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I'm having issues with my new Nikon D3200. I am new at photography, but I've previously used my parents camera (a Canon) for my brother's senior photos, and those were crystal clear.

I've got this camera and have been doing lots of research and put it on manual... switched the settings on diff things, and they're still blurry. They seem to look good viewing them on the camera, but viewing them on the computer... not so much. Makes me sick. I had two photo sessions outdoors this past week and many of the photos look that way when you zoom in. What am I doing wrong? Is my Nikon defective?

I have the 18-55 lens, plan to get another one 55-220 or something in the next few days. I had ISO set to 200 and aperture at, like, 4.5, I think. Shutter speed at 1/250. I was told to do the settings at all those by a photographer, but I don't know exactly the details.

I had the VR turned on... as well as the M for manual. I haven't used a tripod. One thing that is odd to me is that some of the pictures look better as I zoom in than the actual pic. Then some look really blurry/soft like the further I zoom. To be honest, they all are a tad blurry no matter what. I used photoshop and sharpened them and made a huge difference, but it still wasn't what I wanted. I had the metering set on matrix on one session and on center weighted on the other. Outcome was the same.

I created a flickr gallery if someone could please go and look at the photos I posted. This gallery has labeled examples of all of the problems I am seeing. This is something I need help on ASAP as I have a session coming up soon.

https://www.flickr.com/photos/117732586@N08/?details=1

The "before" photos haven't been altered. I opened them up in photoshop to save them as a jpeg because Flickr would not accept photos in raw format.

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1  
Any chance you could post a few of the problematic images in raw? It's hard to tell in some cases how much is post-processing and how much is from the camera. –  Lasse V. Karlsen Feb 15 at 20:58
    
When you say 'M' for manual, do you mean the camera mode or also the autofocus? –  clabacchio Feb 18 at 8:10

8 Answers 8

Okay, so, looking at the examples in your flickr gallery, including the ones from your parents' point and shoot camera, I see a number of things:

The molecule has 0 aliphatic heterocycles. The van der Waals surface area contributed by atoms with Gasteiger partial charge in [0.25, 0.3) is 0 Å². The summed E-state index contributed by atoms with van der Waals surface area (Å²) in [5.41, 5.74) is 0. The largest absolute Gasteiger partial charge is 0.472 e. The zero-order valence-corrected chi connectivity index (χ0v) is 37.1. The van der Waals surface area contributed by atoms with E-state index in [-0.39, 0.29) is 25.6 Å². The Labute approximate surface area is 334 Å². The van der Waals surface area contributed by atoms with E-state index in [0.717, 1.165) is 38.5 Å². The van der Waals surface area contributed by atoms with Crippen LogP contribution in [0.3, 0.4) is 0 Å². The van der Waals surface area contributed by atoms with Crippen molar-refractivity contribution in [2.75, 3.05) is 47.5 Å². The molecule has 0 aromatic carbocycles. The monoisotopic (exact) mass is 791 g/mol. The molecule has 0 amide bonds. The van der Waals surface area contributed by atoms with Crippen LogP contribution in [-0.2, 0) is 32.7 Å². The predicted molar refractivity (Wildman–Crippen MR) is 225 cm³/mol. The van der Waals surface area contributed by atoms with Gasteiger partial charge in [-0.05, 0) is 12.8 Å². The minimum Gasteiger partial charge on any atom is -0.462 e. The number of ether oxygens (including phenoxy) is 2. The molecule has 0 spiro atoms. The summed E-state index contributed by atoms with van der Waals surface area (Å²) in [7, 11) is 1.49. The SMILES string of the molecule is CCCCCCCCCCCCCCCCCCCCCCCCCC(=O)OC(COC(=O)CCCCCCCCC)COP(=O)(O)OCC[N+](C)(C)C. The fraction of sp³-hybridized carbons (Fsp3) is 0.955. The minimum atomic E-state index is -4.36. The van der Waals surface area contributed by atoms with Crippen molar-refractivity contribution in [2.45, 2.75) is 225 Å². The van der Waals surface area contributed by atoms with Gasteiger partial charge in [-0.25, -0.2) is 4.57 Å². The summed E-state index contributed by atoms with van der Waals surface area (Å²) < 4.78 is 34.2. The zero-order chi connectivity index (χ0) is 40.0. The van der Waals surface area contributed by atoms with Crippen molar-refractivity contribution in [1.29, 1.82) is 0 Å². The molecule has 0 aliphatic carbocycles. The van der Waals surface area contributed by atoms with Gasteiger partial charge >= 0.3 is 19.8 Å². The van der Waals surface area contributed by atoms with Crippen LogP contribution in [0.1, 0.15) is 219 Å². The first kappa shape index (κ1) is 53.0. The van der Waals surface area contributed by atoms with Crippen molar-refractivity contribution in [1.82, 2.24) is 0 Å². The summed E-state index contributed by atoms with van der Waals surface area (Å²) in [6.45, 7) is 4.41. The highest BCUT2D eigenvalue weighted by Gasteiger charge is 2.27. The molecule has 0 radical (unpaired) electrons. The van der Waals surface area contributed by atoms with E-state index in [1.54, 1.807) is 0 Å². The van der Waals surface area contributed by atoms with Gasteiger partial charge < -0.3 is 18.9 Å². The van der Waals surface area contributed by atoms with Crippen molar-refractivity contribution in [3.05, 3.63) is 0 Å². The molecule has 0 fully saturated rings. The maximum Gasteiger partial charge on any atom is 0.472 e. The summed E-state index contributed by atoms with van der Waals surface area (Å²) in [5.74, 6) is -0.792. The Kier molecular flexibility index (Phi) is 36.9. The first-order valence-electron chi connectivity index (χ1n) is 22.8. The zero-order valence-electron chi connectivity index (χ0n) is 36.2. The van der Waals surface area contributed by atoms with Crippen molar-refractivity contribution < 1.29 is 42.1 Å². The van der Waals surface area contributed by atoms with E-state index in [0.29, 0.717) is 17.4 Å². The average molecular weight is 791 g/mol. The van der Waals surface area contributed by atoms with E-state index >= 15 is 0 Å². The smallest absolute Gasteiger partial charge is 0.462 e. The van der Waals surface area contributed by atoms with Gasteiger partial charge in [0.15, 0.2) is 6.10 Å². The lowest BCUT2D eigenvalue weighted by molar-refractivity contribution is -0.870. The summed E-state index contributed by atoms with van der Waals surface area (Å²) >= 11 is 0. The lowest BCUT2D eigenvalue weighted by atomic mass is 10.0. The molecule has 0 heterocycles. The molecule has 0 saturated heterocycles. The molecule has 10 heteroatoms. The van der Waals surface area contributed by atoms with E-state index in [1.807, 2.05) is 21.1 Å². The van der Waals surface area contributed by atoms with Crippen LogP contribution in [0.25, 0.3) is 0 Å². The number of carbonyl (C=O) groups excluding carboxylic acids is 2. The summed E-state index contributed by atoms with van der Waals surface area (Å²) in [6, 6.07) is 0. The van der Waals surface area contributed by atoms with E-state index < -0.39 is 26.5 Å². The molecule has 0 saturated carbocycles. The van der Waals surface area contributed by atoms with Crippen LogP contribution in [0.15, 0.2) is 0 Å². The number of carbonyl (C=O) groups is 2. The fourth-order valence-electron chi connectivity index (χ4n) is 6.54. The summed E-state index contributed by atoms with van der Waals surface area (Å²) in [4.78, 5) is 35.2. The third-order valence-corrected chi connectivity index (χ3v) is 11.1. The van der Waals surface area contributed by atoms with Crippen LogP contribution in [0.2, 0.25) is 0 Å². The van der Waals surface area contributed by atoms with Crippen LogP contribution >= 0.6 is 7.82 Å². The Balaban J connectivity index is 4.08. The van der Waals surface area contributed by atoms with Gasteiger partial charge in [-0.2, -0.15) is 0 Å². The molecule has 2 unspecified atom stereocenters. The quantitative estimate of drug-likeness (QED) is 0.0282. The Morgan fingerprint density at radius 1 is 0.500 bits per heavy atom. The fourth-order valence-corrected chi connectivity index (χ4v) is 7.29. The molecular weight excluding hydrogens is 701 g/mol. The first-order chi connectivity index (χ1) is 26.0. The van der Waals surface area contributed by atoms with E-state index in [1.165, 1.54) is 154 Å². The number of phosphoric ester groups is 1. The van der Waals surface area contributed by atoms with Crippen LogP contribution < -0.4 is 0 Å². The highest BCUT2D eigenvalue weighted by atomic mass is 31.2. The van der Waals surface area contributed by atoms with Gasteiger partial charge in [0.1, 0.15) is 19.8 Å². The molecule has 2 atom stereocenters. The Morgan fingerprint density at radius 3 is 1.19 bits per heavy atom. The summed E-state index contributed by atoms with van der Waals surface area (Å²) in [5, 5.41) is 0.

1. You're seeing the effect of a smaller depth of field, which is more apparent with a larger sensor size. In this example, you are shooting at f/5.6 and 26mm, and it looks like you're pretty close to your subjects. You're focusing on the little girl's face, or maybe even a bit closer, and everything away from that plane naturally falls out of focus. For more depth of field, stop down more. You can also probably get better results by focusing a little further back into the picture, so everything is more in focus on average.

  2. I think you're looking too critically at your new photos and not critically enough at the examples from your parents' camera. First, yours has a lot higher resolution, so when you zoom in all the way, you're zooming in a lot more. Second, the point and shoot camera is applying a lot of noise reduction and sharpening in-camera, and the results look fine at first glance but actually have lost a huge amount of detail. I certainly wouldn't say they look better than what you are getting. If you make normal-sized prints (8×10, say), they all should look fine, and similarly they look fine at web viewing resolution.

  3. Your focus is a little off in some of them. But again, I don't think it's a deal-breaker. Sharpness is overrated. To improve, though, try to be a little more careful with where you put the focus points, and make sure to lock focus and avoid recomposing after that when you are close up — better to put an alternate focus point directly on the subject's eye if you can do it. Again, this is more important because of the higher resolution and shallower depth of field of the more capable camera; the point and shoot isn't any better at this, but you can't see the difference as well.